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Yesterday, Mitch McConnell and Senator Tillis voted for the second time on a sham bill that was “destined” to fail as an attempt to provide political coverage for vulnerable Senators like Tillis. Instead of working to find a bipartisan compromise for COVID-19 relief, Tillis is working to quickly advance Judge Amy Coney Barrett’s nomination to the Supreme Court.
North Carolinians are speaking out about Tillis’ failure to pass COVID-19 relief, even as the state’s unemployment rate climbed and COVID-19 cases are climbing throughout the state. Yesterday, North Carolina workers held a news conference holding Tillis accountable for failing to pass a relief bill when North Carolinians are struggling to weather this economic crisis.
Uschi Woronin, a flight attendant from Huntersville, explained how she and other airline workers felt abandoned by their Senators: “A better word would have been expendable or, better yet, disposable because that’s how we are currently being treated.”
John Motsinger, who lost his job working as a stagehand when the pandemic hit, calls for Tillis to focus on passing urgent COVID relief: “We have been forgotten. We are not going on days, we are not going on weeks, we are going on months of unemployment.”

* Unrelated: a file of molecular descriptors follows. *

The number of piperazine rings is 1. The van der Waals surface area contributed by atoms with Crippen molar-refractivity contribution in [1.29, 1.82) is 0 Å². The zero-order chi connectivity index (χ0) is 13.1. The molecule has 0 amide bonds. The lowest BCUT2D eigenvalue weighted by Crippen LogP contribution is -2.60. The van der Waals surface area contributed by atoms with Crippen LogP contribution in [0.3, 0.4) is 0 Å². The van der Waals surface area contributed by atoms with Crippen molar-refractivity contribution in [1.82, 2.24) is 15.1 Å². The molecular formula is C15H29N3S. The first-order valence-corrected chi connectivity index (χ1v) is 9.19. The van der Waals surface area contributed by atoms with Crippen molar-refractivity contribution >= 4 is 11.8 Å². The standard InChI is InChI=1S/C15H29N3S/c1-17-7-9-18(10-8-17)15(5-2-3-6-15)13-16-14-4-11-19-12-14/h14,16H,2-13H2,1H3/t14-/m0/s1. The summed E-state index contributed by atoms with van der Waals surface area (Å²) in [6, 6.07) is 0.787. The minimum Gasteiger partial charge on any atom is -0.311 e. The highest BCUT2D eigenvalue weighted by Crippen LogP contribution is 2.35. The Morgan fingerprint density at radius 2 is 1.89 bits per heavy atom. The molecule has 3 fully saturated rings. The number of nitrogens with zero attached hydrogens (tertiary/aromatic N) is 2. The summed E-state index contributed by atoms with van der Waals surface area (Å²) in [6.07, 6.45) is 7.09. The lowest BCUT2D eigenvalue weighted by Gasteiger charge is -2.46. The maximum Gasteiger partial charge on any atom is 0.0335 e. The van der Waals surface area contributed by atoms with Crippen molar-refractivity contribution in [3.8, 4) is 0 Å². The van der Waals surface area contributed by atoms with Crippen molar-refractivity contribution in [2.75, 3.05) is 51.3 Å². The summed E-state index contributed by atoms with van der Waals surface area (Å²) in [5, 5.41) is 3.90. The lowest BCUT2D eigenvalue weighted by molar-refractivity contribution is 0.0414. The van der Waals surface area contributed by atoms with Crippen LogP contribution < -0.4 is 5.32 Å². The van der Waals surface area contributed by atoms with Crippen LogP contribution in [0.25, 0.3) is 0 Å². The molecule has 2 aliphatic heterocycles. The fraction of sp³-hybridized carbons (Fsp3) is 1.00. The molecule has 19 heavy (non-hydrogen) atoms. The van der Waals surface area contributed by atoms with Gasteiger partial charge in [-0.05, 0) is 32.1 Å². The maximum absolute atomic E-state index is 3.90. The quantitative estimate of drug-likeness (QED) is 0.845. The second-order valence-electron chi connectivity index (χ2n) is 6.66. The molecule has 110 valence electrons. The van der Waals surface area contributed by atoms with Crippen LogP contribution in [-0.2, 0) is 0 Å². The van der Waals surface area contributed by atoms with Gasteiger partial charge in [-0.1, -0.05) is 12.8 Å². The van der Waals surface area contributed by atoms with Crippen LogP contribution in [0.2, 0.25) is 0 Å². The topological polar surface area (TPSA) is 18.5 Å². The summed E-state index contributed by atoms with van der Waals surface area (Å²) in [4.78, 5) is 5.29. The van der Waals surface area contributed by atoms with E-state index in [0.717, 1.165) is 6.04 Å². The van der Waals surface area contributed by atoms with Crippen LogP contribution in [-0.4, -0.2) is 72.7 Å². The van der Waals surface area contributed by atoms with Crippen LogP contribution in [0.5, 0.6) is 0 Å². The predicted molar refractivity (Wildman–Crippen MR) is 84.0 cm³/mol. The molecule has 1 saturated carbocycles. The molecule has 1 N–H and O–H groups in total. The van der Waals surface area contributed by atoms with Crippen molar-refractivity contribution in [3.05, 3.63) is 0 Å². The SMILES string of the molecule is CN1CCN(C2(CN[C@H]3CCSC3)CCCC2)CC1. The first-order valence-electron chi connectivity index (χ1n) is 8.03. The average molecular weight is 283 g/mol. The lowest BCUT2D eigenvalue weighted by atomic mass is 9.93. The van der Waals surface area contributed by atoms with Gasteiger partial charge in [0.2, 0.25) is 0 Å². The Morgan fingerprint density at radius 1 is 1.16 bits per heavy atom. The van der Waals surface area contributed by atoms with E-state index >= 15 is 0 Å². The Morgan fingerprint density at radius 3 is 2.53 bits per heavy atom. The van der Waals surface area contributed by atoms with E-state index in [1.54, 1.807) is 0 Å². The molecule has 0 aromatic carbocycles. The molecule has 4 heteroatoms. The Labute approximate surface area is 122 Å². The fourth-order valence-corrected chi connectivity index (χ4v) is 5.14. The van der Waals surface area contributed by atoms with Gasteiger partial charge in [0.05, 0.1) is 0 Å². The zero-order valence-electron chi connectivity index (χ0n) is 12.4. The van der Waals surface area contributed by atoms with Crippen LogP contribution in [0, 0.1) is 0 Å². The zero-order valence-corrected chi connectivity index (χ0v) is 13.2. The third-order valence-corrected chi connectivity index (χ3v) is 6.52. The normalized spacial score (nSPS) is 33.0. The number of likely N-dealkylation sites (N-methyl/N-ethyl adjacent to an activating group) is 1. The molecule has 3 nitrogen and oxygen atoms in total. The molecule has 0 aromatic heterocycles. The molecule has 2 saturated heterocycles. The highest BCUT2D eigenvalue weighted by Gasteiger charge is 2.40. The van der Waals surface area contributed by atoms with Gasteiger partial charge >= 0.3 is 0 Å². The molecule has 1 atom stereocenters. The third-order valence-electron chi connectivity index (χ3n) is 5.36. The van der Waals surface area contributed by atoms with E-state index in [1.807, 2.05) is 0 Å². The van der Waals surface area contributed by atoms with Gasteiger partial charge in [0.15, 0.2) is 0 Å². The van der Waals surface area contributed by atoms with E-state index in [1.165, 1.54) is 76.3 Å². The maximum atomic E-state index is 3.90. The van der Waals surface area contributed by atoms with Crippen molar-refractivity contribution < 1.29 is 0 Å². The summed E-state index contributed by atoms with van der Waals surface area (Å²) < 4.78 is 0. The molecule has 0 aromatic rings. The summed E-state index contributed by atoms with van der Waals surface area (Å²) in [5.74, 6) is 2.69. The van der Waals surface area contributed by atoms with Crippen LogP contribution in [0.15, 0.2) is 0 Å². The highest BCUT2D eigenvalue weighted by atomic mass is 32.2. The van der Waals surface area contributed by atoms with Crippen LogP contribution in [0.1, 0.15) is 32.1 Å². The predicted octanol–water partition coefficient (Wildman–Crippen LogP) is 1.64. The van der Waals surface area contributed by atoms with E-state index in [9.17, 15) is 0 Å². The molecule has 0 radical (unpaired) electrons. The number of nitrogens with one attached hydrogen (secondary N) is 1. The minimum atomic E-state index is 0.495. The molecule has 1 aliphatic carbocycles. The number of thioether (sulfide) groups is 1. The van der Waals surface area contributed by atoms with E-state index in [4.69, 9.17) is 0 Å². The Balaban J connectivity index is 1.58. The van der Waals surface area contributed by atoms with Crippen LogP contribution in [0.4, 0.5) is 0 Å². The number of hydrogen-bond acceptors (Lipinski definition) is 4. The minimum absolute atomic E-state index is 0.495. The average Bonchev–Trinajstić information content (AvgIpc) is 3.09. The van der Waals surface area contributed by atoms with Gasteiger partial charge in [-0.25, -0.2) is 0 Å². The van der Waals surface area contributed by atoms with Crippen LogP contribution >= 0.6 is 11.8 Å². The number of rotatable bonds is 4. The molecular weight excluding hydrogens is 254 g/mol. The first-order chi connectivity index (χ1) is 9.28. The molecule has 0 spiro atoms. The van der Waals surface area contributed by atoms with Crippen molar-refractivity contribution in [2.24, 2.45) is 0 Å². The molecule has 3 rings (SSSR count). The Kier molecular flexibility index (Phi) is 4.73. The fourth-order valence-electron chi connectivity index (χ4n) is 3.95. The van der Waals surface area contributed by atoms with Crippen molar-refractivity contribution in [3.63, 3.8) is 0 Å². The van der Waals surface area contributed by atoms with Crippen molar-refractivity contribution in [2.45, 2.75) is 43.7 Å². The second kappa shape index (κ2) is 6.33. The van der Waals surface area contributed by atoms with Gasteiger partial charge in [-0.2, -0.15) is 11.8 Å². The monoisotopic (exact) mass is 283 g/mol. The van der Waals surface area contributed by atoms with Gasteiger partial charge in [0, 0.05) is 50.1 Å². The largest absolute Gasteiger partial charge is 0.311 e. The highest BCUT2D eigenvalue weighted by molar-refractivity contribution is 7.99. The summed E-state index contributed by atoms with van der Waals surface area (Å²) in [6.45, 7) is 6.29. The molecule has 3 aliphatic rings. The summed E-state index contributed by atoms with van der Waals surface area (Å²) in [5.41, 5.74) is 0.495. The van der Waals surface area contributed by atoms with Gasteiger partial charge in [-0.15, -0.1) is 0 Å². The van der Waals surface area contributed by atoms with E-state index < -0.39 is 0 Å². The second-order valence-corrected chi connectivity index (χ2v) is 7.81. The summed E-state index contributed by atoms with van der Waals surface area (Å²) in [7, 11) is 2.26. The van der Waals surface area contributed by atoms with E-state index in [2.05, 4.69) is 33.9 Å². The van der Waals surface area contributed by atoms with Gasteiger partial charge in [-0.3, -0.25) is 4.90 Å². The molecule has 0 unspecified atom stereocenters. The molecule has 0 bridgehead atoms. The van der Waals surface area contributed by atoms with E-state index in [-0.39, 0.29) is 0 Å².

The desire for Senate Republicans to focus on coronavirus relief instead of the SCOTUS confirmation is widespread across North Carolina and the country, as a new poll found that nearly 66 percent of likely voters nationwide would like Congress to focus on passing COVID-19 relief, including 62 percent of voters in battleground states like North Carolina.
Cal Cunningham has repeatedly called for Senator Tillis to take action on COVID-19 relief, holding numerous press calls to hold Tillis accountable and listen to the needs of North Carolinians. This week, Cal released five things that should be included in the Senate’s stimulus package including extended federal unemployment benefits, relief for small towns and cities, sufficient funding for schools, resources for small businesses, and a Medicaid expansion incentive.
By Michael Hyland – October 21, 2020
By Bill O’Neil